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Rep. Loretta Sanchez’s 2016 Report Card

Representative from California's 46th District
Democrat
Served Jan 3, 2013 – Jan 3, 2017


These special statistics cover Sanchez’s record during the 114th Congress (Jan 6, 2015-Jan 3, 2017) and compare her to other representatives also serving at the end of the session. Last updated on Aug 24, 2017. The statistics were updated on Jan 20, 2017 and Aug 24, 2017 to improve how we counted enacted laws. Originally published on Jan 7, 2017.

A higher or lower number below doesn’t necessarily make this legislator any better or worse, or more or less effective, than other Members of Congress. We present these statistics for you to understand the quantitative aspects of Sanchez’s legislative career and make your own judgements based on what activities you think are important.

Keep in mind that there are many important aspects of being a legislator besides what can be measured, such as constituent services and performing oversight of the executive branch, which aren’t reflected here.

 

Was most absent in votes compared to All Representatives

Sanchez missed 29.3% of votes (388 of 1,325 votes) in the 114th Congress. View Sanchez’s Profile »

Compare to all California Delegation (98th percentile); Serving 10+ Years (99th percentile); All Representatives (100th percentile).

The Speaker of the House is not included in this statistic because according to current House rules, the Speaker of the House is not required to vote in “ordinary legislative proceedings, and the delegates from the five island territories and the District of Columbia are also not included because they were not elligible to vote in any roll call votes.


 

Cosponsored the 26th fewest bills compared to House Democrats

Sanchez cosponsored 223 bills and resolutions introduced by other Members of Congress. Cosponsorship shows a willingness to work with others to advance policy goals. View Cosponsored Bills »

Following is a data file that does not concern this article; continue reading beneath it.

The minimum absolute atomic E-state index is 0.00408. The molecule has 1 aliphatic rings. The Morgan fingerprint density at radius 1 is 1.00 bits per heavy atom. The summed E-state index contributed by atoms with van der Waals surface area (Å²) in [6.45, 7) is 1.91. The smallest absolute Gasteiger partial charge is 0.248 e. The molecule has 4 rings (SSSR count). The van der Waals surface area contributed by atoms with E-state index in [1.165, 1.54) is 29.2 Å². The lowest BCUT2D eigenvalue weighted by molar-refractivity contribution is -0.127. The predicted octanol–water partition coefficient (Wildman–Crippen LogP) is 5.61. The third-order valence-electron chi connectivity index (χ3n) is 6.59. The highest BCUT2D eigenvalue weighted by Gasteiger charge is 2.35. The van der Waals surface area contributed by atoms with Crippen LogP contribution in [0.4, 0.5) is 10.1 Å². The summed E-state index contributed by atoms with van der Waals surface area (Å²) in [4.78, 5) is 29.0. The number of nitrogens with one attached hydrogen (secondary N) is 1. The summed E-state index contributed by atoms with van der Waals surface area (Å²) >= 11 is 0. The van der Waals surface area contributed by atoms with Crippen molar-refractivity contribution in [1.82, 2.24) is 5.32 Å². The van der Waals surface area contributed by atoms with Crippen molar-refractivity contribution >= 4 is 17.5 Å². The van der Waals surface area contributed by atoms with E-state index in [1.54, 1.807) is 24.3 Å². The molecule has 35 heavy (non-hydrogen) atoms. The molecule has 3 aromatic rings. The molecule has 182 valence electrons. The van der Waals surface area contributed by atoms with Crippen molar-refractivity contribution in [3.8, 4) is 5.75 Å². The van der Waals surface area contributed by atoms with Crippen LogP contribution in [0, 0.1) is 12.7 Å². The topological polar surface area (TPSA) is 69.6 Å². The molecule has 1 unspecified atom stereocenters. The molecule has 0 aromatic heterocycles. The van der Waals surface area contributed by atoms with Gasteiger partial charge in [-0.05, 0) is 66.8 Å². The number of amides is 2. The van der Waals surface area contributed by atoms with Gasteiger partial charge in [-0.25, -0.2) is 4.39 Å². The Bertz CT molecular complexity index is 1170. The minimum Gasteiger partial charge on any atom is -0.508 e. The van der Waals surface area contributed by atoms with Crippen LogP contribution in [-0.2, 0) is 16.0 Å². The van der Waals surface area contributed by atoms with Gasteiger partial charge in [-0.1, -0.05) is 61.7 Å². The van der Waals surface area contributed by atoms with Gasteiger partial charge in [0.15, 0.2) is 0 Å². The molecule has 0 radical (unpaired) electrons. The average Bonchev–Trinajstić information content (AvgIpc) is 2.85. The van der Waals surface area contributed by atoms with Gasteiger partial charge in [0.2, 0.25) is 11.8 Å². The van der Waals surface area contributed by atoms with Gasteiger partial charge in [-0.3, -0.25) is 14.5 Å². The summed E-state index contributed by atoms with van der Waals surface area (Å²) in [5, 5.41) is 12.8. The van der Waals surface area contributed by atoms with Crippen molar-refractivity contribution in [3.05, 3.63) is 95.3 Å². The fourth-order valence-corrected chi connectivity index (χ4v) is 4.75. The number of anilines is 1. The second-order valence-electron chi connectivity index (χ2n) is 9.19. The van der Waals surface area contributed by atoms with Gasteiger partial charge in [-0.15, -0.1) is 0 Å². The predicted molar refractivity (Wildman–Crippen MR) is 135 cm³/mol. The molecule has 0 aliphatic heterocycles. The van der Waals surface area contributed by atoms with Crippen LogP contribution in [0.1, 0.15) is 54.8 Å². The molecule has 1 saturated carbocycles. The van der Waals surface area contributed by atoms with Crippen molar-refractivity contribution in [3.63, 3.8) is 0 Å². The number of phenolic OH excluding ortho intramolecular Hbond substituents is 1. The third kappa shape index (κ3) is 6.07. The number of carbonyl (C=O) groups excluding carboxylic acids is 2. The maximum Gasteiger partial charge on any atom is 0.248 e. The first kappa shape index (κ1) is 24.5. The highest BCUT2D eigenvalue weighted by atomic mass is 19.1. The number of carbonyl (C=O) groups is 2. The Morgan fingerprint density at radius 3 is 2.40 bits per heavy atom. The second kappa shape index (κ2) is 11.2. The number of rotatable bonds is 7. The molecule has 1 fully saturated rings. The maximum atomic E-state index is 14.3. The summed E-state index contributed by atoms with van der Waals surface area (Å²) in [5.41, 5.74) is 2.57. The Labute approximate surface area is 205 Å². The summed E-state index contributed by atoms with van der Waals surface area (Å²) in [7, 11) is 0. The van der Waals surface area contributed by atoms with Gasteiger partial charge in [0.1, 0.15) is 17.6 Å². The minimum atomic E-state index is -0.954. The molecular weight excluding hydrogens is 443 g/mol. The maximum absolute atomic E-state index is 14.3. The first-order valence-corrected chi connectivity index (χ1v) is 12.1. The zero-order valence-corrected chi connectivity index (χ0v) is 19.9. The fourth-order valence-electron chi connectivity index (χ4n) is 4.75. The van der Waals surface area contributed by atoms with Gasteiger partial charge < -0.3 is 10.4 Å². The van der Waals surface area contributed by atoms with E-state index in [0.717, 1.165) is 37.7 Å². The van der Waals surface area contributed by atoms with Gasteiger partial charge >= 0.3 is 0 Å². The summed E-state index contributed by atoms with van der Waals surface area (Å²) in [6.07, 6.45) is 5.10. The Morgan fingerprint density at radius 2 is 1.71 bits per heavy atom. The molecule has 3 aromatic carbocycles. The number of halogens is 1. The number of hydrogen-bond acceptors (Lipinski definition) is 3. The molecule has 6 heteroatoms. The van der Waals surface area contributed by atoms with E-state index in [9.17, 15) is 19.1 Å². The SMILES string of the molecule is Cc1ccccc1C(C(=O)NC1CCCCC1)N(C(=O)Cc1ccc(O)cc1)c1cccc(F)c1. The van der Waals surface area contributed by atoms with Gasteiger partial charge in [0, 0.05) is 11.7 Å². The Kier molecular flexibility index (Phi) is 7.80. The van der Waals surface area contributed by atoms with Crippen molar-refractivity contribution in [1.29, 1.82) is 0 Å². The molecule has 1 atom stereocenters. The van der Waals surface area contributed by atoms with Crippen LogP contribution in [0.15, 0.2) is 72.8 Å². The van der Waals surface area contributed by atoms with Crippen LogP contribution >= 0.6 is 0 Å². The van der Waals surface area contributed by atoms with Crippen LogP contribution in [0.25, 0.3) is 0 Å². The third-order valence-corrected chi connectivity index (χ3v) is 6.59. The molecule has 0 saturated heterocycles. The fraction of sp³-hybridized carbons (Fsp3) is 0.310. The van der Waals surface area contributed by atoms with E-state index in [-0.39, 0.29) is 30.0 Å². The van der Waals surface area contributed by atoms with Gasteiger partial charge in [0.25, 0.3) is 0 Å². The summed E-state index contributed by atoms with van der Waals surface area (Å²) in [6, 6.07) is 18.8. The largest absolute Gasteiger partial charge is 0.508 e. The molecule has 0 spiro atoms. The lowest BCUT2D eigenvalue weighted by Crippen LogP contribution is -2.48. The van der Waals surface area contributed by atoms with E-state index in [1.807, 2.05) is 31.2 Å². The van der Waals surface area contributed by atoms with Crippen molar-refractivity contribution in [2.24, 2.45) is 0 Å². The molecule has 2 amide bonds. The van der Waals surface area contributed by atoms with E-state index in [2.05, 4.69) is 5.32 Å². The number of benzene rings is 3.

Compare to all California Delegation (25th percentile); Serving 10+ Years (33rd percentile); House Democrats (13th percentile); All Representatives (32nd percentile).


 

Introduced the 25th fewest bills compared to House Democrats (tied with 8 others)

Sanchez introduced 8 bills and resolutions in the 114th Congress. View Bills »

Compare to all California Delegation (13th percentile); Serving 10+ Years (18th percentile); House Democrats (13th percentile); All Representatives (16th percentile).


 

Got influential cosponsors the 44th least often compared to Serving 10+ Years (tied with 31 others)

2 of Sanchez’s bills and resolutions in the 114th Congress had a cosponsor who was a chair or ranking member of a committee that the bill was referred to. Getting support from committee leaders on relevant committees is a crucial step in moving legislation forward.

Those bills were: H.R. 242: All-Year ACCESS Act; H.R. 4383: DHS Human Trafficking Prevention Act ...

Compare to all California Delegation (19th percentile); Serving 10+ Years (23rd percentile); House Democrats (24th percentile); All Representatives (27th percentile).


 

Joined bipartisan bills the 63rd most often compared to All Representatives

In this era of partisanship, it is encouraging to see Members of Congress working across the aisle. Of the 223 bills that Sanchez cosponsored, 35% were introduced by a legislator who was not a Democrat. View Cosponsored Bills »

Compare to all California Delegation (85th percentile); Serving 10+ Years (83rd percentile); House Democrats (68th percentile); All Representatives (86th percentile).

Only Democratic and Republican Members of Congress who cosponsored more than 10 bills and resolutions are included in this statistic.


 

Government Transparency

GovTrack looked at whether Sanchez supported any of 40 government transparency, accountability, and effectiveness bills in the House that we identified in this session. We gave Sanchez 0 points, based on one point for cosponsoring and three points for sponsoring any of these bills.

Compare to all California Delegation (0th percentile); Serving 10+ Years (0th percentile); House Democrats (0th percentile); All Representatives (0th percentile).


 

Writing Bipartisan Bills

In this era of partisanship, it is important to see Members of Congress working across the aisle. 1 of Sanchez’s 8 bills and resolutions had both a Democratic cosponsor and a Republican cosponsor in the 114th Congress.